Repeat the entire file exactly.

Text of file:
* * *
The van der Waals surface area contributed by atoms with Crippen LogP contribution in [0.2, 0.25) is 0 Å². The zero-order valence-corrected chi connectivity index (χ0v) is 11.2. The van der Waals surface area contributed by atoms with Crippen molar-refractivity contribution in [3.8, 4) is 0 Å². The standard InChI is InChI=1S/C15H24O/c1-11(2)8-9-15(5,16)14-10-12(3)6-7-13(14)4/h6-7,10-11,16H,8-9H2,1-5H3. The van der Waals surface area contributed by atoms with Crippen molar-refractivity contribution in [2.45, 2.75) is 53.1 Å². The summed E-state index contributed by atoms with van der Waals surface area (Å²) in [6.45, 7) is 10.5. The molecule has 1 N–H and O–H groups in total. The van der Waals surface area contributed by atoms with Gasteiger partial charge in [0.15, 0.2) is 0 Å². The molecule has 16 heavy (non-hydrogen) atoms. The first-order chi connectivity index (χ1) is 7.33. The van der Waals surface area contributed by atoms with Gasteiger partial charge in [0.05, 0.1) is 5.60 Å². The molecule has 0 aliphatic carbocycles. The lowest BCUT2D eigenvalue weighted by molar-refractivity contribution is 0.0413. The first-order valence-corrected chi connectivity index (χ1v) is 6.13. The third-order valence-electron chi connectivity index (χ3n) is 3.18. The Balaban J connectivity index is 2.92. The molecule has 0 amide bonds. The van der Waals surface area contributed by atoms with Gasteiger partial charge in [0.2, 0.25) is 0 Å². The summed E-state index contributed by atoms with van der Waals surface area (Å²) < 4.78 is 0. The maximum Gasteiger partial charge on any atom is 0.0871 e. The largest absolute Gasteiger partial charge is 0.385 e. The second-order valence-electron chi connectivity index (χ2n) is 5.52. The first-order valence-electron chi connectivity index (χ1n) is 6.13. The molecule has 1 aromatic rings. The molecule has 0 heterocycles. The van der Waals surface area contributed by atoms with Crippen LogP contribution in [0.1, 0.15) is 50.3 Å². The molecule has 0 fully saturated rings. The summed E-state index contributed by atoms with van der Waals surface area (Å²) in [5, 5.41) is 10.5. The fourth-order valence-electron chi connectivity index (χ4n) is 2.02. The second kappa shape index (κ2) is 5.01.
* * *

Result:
The van der Waals surface area contributed by atoms with Crippen LogP contribution in [0.2, 0.25) is 0 Å². The zero-order valence-corrected chi connectivity index (χ0v) is 11.2. The van der Waals surface area contributed by atoms with Crippen molar-refractivity contribution in [3.8, 4) is 0 Å². The standard InChI is InChI=1S/C15H24O/c1-11(2)8-9-15(5,16)14-10-12(3)6-7-13(14)4/h6-7,10-11,16H,8-9H2,1-5H3. The van der Waals surface area contributed by atoms with Crippen molar-refractivity contribution in [2.45, 2.75) is 53.1 Å². The summed E-state index contributed by atoms with van der Waals surface area (Å²) in [6.45, 7) is 10.5. The molecule has 1 N–H and O–H groups in total. The van der Waals surface area contributed by atoms with Gasteiger partial charge in [0.15, 0.2) is 0 Å². The molecule has 16 heavy (non-hydrogen) atoms. The first-order chi connectivity index (χ1) is 7.33. The van der Waals surface area contributed by atoms with Gasteiger partial charge in [0.05, 0.1) is 5.60 Å². The molecule has 0 aliphatic carbocycles. The lowest BCUT2D eigenvalue weighted by molar-refractivity contribution is 0.0413. The first-order valence-corrected chi connectivity index (χ1v) is 6.13. The third-order valence-electron chi connectivity index (χ3n) is 3.18. The Balaban J connectivity index is 2.92. The molecule has 0 amide bonds. The van der Waals surface area contributed by atoms with Gasteiger partial charge in [0.2, 0.25) is 0 Å². The summed E-state index contributed by atoms with van der Waals surface area (Å²) < 4.78 is 0. The maximum Gasteiger partial charge on any atom is 0.0871 e. The largest absolute Gasteiger partial charge is 0.385 e. The second-order valence-electron chi connectivity index (χ2n) is 5.52. The first-order valence-electron chi connectivity index (χ1n) is 6.13. The molecule has 1 aromatic rings. The molecule has 0 heterocycles. The van der Waals surface area contributed by atoms with Crippen LogP contribution in [0.1, 0.15) is 50.3 Å². The molecule has 0 fully saturated rings. The summed E-state index contributed by atoms with van der Waals surface area (Å²) in [5, 5.41) is 10.5. The fourth-order valence-electron chi connectivity index (χ4n) is 2.02. The second kappa shape index (κ2) is 5.01.